Unfortunately, the simpler the game of PSD and acolytes and the easier it is to dismantle their populist promises, the harder it will be for the Liberals and the President to live up to the expectations and needs of the people. They will have to do five times more than they would have done in normal times so as not to lose a large margin of the voters’ confidence.
If they do not succeed in working miracles, PSD will emerge stronger from this crisis. Because chance has handed them the opportunity of a comeback on a plate. A totally undeserved opportunity.
Due to the PSD-PNL / Tariceanu partnership, Romania experienced the most dramatic economic collapse in Europe in the crisis of 2009. Remember who were the irresponsible ones who overcharged the state expenses in 2007 and 2008, who diverted the resources from investments to populist measures and took us from + 9% to -9% in just one year, look at what they are doing now, look at how their allies in the Constitutional Court have mobilized and you will notice that they are preparing to serve us, again, their classic recipe for disaster.
If their game is successful, the growing epidemic of wickedness before our eyes will wreak more havoc than the coronavirus!
P.S. Those who are tempted to believe that the solutions waved by Ciolacu, Ponta and Tariceanu can save us should remember how much the generosity of their parties cost us ten years ago. Here are the measures that the PSD – PNL / Tariceanu alliance took, when the signs of the international crisis could no longer be ignored and which made Romania the most affected country on the continent:
During Tariceanu’s government, over 400,000 additional civil servants were employed in the public system. More than half of this increase occurred in 2007 and 2008.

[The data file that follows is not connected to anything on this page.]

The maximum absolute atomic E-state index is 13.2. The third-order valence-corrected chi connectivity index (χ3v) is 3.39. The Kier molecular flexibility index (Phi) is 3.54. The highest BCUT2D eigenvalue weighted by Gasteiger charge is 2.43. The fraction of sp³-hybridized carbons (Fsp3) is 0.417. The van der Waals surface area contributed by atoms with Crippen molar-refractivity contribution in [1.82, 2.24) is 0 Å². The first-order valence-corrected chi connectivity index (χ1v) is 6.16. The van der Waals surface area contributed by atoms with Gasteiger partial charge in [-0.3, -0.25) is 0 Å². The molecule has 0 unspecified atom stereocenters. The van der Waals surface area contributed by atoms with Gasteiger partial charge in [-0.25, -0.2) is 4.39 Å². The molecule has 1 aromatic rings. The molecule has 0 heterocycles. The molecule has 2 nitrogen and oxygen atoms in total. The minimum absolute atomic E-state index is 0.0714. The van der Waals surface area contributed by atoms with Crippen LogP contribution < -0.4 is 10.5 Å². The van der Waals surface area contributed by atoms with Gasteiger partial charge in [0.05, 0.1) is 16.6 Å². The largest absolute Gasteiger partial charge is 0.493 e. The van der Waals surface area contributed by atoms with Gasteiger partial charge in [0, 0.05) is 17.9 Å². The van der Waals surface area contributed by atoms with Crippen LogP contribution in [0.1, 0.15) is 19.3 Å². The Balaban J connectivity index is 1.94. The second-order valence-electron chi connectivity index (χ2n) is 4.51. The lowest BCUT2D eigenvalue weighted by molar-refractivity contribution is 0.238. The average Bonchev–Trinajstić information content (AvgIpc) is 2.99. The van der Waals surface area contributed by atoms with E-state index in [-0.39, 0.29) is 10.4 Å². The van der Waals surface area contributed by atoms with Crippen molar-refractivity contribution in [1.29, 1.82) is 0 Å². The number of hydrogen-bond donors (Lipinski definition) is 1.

In 2007 and 2008, salaries in the public system increased by 63% as compared to 2006.
During the same period, salary benefits increased by 76%.
Cumulatively, labor costs increased by 139%.
Between September 2007 and October 2008, there were four increases in the pension point.
In less than two years, pensions were almost doubled, by increasing the point from 396.2 lei (January 2007) to 697.5 (October 2008) lei.
The increases in 2008 and 2009 marked the beginning of a profound imbalance in the social security budget, a situation which has not been remedied to date.
What does this mean? Until 2007, for example, the amounts gathered from the CAS collected from employees and employers fully covered the amount due to pensioners. After the four pension point increases in 2007 and 2008, the amounts collected from employees and employers became insufficient to cover pensions.
Thus, the increases decided upon in 2007 led, in 2008, to a hole of 1.4 billion lei in the social insurance budget. Whereas the increases in 2008 brought the deficit, in 2009, to 6.4 billion lei. How were the differences covered? From external loans but also from other taxes collected by the state. Profit and income tax, VAT, excise duties.
The pension deficit exploded in 2010, reaching 11 billion, after the Constitutional Court rejected the Boc government’s attempt to limit the effect of Tariceanu’s disastrous policies by returning the pension point to a lower, sustainable value. The CCR’s decision to keep the artificially motivated electoral increases imposed by the PSD-PNL tandem forced the government to increase VAT from l9% to 24%.
Worse, even today we have not been able to return to the situation before 2007, when for pensions we did not need to take money from other taxes than those on labor. The money that goes to cover this deficit is money taken from essential investments, which we can no longer afford. That is now the source of our underdevelopment.